Player, Pos, Team Height Weight Draft Grade
01 Khalil Mack OLB, Buffalo 6'2" 244 A 7.2 Full Scouting Report

Scouting Report:

Kahlil Mack – Linebacker – Buffalo

Going into the game Mack was not the highest-rated prospect in the game, but after his performance he came out as the best. The 6-3, 248-pound linebacker registered 6 tackles, 1 assist, 2 sacks, 2 QB pressures and an interception that he returned for 45 yards and a touchdown (he also had a 3rd sack called back as mentioned above). Mack has been a dominant player in the Mid-American Conference for 2 years and yesterday he showed the nation how good he is.

He can be a dominant pass rusher as well as a consistent run stopper and pass defender. He has great size to play linebacker to go along with very good speed and overall athleticism. He is strong and explosive, a top competitor and is a very quick reactor. He played so well in the first half that Ohio State adjusted its blocking so he would get constantly doubled or chipped.

I have seen Mack play 3 times while in the last 2 years and going into the season I thought he may have a chance to be a 2nd round pick. That thinking now has to be adjusted. If he continues to play like he did against Ohio State he could very well be a first round pick. Mack is a perfect fit to play OLB in a 3-4 but he can also be a Sam linebacker in a 4-3 and be used as a DE in passing situations. This is a very talented player who is no longer under the radar.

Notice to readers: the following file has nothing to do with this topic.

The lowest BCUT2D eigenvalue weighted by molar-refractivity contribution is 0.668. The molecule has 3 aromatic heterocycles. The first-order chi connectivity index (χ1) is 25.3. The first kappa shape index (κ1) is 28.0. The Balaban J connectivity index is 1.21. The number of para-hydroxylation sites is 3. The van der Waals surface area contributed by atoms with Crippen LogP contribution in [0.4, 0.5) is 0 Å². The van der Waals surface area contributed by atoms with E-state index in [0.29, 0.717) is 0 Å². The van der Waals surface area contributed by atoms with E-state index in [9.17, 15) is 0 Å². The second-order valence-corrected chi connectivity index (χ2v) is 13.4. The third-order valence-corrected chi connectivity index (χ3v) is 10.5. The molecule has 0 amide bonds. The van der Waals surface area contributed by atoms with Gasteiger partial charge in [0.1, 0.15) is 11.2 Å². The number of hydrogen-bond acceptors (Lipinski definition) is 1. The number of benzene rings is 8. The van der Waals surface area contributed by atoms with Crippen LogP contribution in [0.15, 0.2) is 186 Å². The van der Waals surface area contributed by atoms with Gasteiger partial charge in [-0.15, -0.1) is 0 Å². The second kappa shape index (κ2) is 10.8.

02 Anthony Barr OLB, UCLA 6'3" 238 A 6.9 Full Scouting Report

Scouting Report:

Anthony Barr – Outside linebacker

Barr is a 4th year senior from Los Angeles. He was a former four-star recruit who was recruited as a running back. His first two years at UCLA, he played the running back position as well as the F-Back position, which was a cross between running back and move TE. In 2012, he was moved to outside linebacker and his career took off. In his first year on the defensive side of the ball, he had 13.5 sacks and 21.5 tackles for loss. As a junior he was an unknown commodity. This year, teams are scheming to slow down his pass rush skills. Still he has four sacks and 11 tackles for loss through six games.